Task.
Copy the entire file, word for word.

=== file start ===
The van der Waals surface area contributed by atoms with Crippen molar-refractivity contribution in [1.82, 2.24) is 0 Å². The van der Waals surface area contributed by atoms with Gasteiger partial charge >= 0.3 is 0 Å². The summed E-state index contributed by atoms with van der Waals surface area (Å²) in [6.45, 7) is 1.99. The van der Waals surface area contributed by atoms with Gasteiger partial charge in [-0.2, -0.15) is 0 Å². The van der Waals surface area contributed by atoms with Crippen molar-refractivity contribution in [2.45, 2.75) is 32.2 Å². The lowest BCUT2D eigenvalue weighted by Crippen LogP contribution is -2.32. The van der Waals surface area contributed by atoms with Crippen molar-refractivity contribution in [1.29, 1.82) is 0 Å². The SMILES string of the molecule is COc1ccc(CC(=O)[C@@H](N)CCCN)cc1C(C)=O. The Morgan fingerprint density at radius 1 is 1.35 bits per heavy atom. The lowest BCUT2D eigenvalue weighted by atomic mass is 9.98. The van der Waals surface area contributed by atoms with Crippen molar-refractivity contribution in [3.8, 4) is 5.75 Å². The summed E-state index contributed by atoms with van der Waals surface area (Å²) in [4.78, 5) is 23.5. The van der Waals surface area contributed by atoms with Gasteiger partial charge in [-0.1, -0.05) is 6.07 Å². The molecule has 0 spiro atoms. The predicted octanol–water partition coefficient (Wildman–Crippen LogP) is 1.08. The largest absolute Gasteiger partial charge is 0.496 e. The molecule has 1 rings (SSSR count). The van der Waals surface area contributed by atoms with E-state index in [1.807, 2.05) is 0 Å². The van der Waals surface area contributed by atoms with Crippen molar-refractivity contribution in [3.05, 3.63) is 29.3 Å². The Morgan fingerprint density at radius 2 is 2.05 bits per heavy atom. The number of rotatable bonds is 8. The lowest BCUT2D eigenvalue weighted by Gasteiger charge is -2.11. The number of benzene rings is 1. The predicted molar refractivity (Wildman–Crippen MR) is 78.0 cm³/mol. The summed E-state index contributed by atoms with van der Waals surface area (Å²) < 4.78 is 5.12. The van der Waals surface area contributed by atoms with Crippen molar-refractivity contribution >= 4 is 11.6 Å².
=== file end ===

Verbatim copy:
The van der Waals surface area contributed by atoms with Crippen molar-refractivity contribution in [1.82, 2.24) is 0 Å². The van der Waals surface area contributed by atoms with Gasteiger partial charge >= 0.3 is 0 Å². The summed E-state index contributed by atoms with van der Waals surface area (Å²) in [6.45, 7) is 1.99. The van der Waals surface area contributed by atoms with Gasteiger partial charge in [-0.2, -0.15) is 0 Å². The van der Waals surface area contributed by atoms with Crippen molar-refractivity contribution in [2.45, 2.75) is 32.2 Å². The lowest BCUT2D eigenvalue weighted by Crippen LogP contribution is -2.32. The van der Waals surface area contributed by atoms with Crippen molar-refractivity contribution in [1.29, 1.82) is 0 Å². The SMILES string of the molecule is COc1ccc(CC(=O)[C@@H](N)CCCN)cc1C(C)=O. The Morgan fingerprint density at radius 1 is 1.35 bits per heavy atom. The lowest BCUT2D eigenvalue weighted by atomic mass is 9.98. The van der Waals surface area contributed by atoms with Crippen molar-refractivity contribution in [3.8, 4) is 5.75 Å². The summed E-state index contributed by atoms with van der Waals surface area (Å²) in [4.78, 5) is 23.5. The van der Waals surface area contributed by atoms with Gasteiger partial charge in [-0.1, -0.05) is 6.07 Å². The molecule has 0 spiro atoms. The predicted octanol–water partition coefficient (Wildman–Crippen LogP) is 1.08. The largest absolute Gasteiger partial charge is 0.496 e. The molecule has 1 rings (SSSR count). The van der Waals surface area contributed by atoms with E-state index in [1.807, 2.05) is 0 Å². The van der Waals surface area contributed by atoms with Crippen molar-refractivity contribution in [3.05, 3.63) is 29.3 Å². The Morgan fingerprint density at radius 2 is 2.05 bits per heavy atom. The number of rotatable bonds is 8. The lowest BCUT2D eigenvalue weighted by Gasteiger charge is -2.11. The number of benzene rings is 1. The predicted molar refractivity (Wildman–Crippen MR) is 78.0 cm³/mol. The summed E-state index contributed by atoms with van der Waals surface area (Å²) < 4.78 is 5.12. The van der Waals surface area contributed by atoms with Crippen molar-refractivity contribution >= 4 is 11.6 Å².